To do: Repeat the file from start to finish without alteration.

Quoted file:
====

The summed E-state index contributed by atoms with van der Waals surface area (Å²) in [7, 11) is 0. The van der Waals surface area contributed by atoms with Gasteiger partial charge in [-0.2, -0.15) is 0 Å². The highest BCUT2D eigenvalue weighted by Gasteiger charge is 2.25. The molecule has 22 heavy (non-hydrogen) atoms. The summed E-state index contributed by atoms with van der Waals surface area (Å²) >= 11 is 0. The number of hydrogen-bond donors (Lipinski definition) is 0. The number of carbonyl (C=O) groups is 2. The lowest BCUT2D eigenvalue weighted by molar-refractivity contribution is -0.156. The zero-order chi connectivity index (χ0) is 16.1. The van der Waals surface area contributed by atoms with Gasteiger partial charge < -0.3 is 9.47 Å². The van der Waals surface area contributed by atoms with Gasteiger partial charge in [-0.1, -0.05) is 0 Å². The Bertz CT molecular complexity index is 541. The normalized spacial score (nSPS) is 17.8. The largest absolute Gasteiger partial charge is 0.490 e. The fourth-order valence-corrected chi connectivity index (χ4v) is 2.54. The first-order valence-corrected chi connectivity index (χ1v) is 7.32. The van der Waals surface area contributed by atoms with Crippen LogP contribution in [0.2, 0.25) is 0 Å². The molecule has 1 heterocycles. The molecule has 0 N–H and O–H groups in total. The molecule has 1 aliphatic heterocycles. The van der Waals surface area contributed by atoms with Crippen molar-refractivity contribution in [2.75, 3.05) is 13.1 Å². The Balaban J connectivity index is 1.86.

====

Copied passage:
The summed E-state index contributed by atoms with van der Waals surface area (Å²) in [7, 11) is 0. The van der Waals surface area contributed by atoms with Gasteiger partial charge in [-0.2, -0.15) is 0 Å². The highest BCUT2D eigenvalue weighted by Gasteiger charge is 2.25. The molecule has 22 heavy (non-hydrogen) atoms. The summed E-state index contributed by atoms with van der Waals surface area (Å²) >= 11 is 0. The number of hydrogen-bond donors (Lipinski definition) is 0. The number of carbonyl (C=O) groups is 2. The lowest BCUT2D eigenvalue weighted by molar-refractivity contribution is -0.156. The zero-order chi connectivity index (χ0) is 16.1. The van der Waals surface area contributed by atoms with Gasteiger partial charge < -0.3 is 9.47 Å². The van der Waals surface area contributed by atoms with Gasteiger partial charge in [-0.1, -0.05) is 0 Å². The Bertz CT molecular complexity index is 541. The normalized spacial score (nSPS) is 17.8. The largest absolute Gasteiger partial charge is 0.490 e. The fourth-order valence-corrected chi connectivity index (χ4v) is 2.54. The first-order valence-corrected chi connectivity index (χ1v) is 7.32. The van der Waals surface area contributed by atoms with Crippen LogP contribution in [0.2, 0.25) is 0 Å². The molecule has 1 heterocycles. The molecule has 0 N–H and O–H groups in total. The molecule has 1 aliphatic heterocycles. The van der Waals surface area contributed by atoms with Crippen molar-refractivity contribution in [2.75, 3.05) is 13.1 Å². The Balaban J connectivity index is 1.86.